Home Culture Arts & Entertainment Adam Sandler’s fine wine is 100% Fresh

Adam Sandler’s fine wine is 100% Fresh

1271
0
SHARE
(Netflix Canada photo)

Over a decade ago, I rode a Greyhound from Toronto to the Lollapalooza music festival in Chicago, to see a bunch of artists I liked. One of them was Iggy Pop. Iggy was scheduled to play at 4 p.m. – a mediocre time slot for someone who was, in my opinion, perhaps the most important person at the festival. But in Lolla-land, he was an old novelty. I got a good spot for the show and it was one of the best of my life.

I thought of that when Adam Sandler’s new comedy special, 100% Fresh, popped up on Netflix in late October. It arrived, so far as I could tell, with little fanfare for a celebrity of such influence. It was not advertised the way those garbage Netflix originals are, auto-playing as soon as you log in, force-feeding you a trash-heap trailer you didn’t ask for and instantly hate. I’d have thought Adam Sandler was too big to bury in the bargain bin.

Not that I’m a fan, mind you. I’ve never found the Sandman very funny. His vaguely homophobic bro shtick – those goofy voices mixed with deadpan chill that launched a slew of mid-1990s and early 2000s comedies that declined almost exponentially in quality since Billy Madison – never bowled me over the way it did other teenage boys.

So I did not have high hopes for 100% Fresh, even though a few of my friends said it was terrific and it enjoys a 92 per cent fresh rating on Rotten Tomatoes. When I first heard the title – a nod to the critical failure of literally every schlocky Sandler vehicle on Rotten Tomatoes except Happy Gilmore and The Wedding Singer – I assumed it might be an introspective sort of show, an hour-long meditation on Sandler’s career and how he’s fallen from the spotlight. After all, meta is hip and Netflix is banking big on millennial nostalgia with remakes and revivals, such as Full House and Gilmore Girls. Its commitment to Adam Sandler fits that mold perfectly.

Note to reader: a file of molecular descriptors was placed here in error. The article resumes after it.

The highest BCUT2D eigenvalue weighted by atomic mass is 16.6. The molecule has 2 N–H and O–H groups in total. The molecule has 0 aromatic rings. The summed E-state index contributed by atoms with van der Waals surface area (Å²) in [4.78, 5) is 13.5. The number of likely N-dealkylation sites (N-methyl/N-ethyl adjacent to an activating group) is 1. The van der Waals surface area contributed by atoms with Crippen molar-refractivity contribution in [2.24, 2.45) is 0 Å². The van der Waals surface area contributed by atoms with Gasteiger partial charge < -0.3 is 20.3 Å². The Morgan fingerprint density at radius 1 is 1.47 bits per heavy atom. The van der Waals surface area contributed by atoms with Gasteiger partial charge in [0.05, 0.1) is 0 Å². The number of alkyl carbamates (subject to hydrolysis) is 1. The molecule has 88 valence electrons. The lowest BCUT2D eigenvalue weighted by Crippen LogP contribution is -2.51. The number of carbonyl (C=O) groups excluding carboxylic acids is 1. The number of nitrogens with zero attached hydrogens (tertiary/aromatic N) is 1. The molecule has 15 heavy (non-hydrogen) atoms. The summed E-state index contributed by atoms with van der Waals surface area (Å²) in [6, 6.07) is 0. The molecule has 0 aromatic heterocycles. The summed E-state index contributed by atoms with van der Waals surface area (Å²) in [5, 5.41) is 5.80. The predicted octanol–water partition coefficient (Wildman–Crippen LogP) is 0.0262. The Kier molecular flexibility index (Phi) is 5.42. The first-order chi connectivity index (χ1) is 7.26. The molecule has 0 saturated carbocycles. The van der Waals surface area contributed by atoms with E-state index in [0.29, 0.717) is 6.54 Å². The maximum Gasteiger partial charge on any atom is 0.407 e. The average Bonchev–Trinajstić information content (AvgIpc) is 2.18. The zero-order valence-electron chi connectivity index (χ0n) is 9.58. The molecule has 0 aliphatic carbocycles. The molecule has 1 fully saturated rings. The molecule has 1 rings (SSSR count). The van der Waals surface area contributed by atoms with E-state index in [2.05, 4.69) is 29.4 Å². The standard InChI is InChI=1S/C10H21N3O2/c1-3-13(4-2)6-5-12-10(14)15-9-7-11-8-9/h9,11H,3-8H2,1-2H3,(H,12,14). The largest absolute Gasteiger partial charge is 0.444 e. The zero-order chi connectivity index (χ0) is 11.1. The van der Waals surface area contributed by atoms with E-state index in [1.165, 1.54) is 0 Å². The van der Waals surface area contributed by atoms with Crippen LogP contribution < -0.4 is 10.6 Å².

But 100% Fresh is nothing like I expected. It is neither meditative nor schlocky, barely personal and, except for the ending, totally disinterested in the past.

It also isn’t crap – it’s hilarious.

At 73 minutes, the special comprises jokes Sandler seems to have been honing for months, if not years. It’s filmed piecemeal, showing clips from his sets at clubs, concert halls and even incognito in a New York subway station. It moves like a highlight reel, splicing together the best jokes and songs from each set into a smoothly coherent performance. Sandler himself has matured wonderfully into his 50s, becoming a funny, down-to-earth narrator I want to hear more from. It reminds me why the world fell in love with him 30 years ago.

Not that all of his gags land. Some songs are predictable and a lot of the jokes are geared toward audiences – the same men who loved him as teenage boys, I suspect — who dig punchlines about sex acts. This will sound snooty (and maybe I am a bit), but I prefer his surreal tangents and astute observations, like when he describes, in song, the myriad ways his wife will signal that she’s annoyed with him: “You’re giving me a strange look in the mirror as I brush my teeth/I dunno what I could have done wrong, ’cause I literally just woke up/Maybe you had a dream that I cheated on you?”

READ: BIG MOUTH AND THE NEVER-ENDING QUEST FOR SEXUAL ACCEPTANCE

100% Fresh is a fitting reminder to never underestimate the greats.
Sometimes, age actually makes them better.